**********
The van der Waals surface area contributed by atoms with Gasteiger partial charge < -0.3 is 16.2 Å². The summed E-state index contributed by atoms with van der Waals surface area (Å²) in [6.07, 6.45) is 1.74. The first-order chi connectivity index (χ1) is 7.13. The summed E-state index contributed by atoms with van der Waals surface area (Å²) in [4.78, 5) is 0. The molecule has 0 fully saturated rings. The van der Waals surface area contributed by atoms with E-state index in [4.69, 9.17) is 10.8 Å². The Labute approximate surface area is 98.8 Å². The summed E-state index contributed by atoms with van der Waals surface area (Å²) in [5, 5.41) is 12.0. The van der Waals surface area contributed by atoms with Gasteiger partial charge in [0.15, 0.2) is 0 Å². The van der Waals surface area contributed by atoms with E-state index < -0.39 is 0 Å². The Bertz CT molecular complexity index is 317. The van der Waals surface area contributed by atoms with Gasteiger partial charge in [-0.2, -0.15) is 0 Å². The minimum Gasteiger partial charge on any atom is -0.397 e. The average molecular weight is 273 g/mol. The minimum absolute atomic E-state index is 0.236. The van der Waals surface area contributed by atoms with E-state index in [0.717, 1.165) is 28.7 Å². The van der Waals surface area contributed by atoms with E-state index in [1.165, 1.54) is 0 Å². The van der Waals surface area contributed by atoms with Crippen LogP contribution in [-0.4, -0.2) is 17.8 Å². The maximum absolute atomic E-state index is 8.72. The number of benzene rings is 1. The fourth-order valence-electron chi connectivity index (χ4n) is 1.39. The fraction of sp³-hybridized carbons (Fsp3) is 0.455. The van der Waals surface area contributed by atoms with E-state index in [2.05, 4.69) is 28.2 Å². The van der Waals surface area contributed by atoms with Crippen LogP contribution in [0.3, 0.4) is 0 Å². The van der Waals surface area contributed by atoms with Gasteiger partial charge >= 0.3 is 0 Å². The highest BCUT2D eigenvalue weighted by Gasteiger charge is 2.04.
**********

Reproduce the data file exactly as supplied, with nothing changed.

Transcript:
The van der Waals surface area contributed by atoms with Gasteiger partial charge < -0.3 is 16.2 Å². The summed E-state index contributed by atoms with van der Waals surface area (Å²) in [6.07, 6.45) is 1.74. The first-order chi connectivity index (χ1) is 7.13. The summed E-state index contributed by atoms with van der Waals surface area (Å²) in [4.78, 5) is 0. The molecule has 0 fully saturated rings. The van der Waals surface area contributed by atoms with E-state index in [4.69, 9.17) is 10.8 Å². The Labute approximate surface area is 98.8 Å². The summed E-state index contributed by atoms with van der Waals surface area (Å²) in [5, 5.41) is 12.0. The van der Waals surface area contributed by atoms with Gasteiger partial charge in [0.15, 0.2) is 0 Å². The van der Waals surface area contributed by atoms with E-state index < -0.39 is 0 Å². The Bertz CT molecular complexity index is 317. The van der Waals surface area contributed by atoms with Gasteiger partial charge in [-0.2, -0.15) is 0 Å². The minimum Gasteiger partial charge on any atom is -0.397 e. The average molecular weight is 273 g/mol. The minimum absolute atomic E-state index is 0.236. The van der Waals surface area contributed by atoms with E-state index in [0.717, 1.165) is 28.7 Å². The van der Waals surface area contributed by atoms with E-state index in [1.165, 1.54) is 0 Å². The van der Waals surface area contributed by atoms with Crippen LogP contribution in [-0.4, -0.2) is 17.8 Å². The maximum absolute atomic E-state index is 8.72. The number of benzene rings is 1. The fourth-order valence-electron chi connectivity index (χ4n) is 1.39. The fraction of sp³-hybridized carbons (Fsp3) is 0.455. The van der Waals surface area contributed by atoms with E-state index in [2.05, 4.69) is 28.2 Å². The van der Waals surface area contributed by atoms with Crippen LogP contribution in [0.3, 0.4) is 0 Å². The van der Waals surface area contributed by atoms with Gasteiger partial charge >= 0.3 is 0 Å². The highest BCUT2D eigenvalue weighted by Gasteiger charge is 2.04.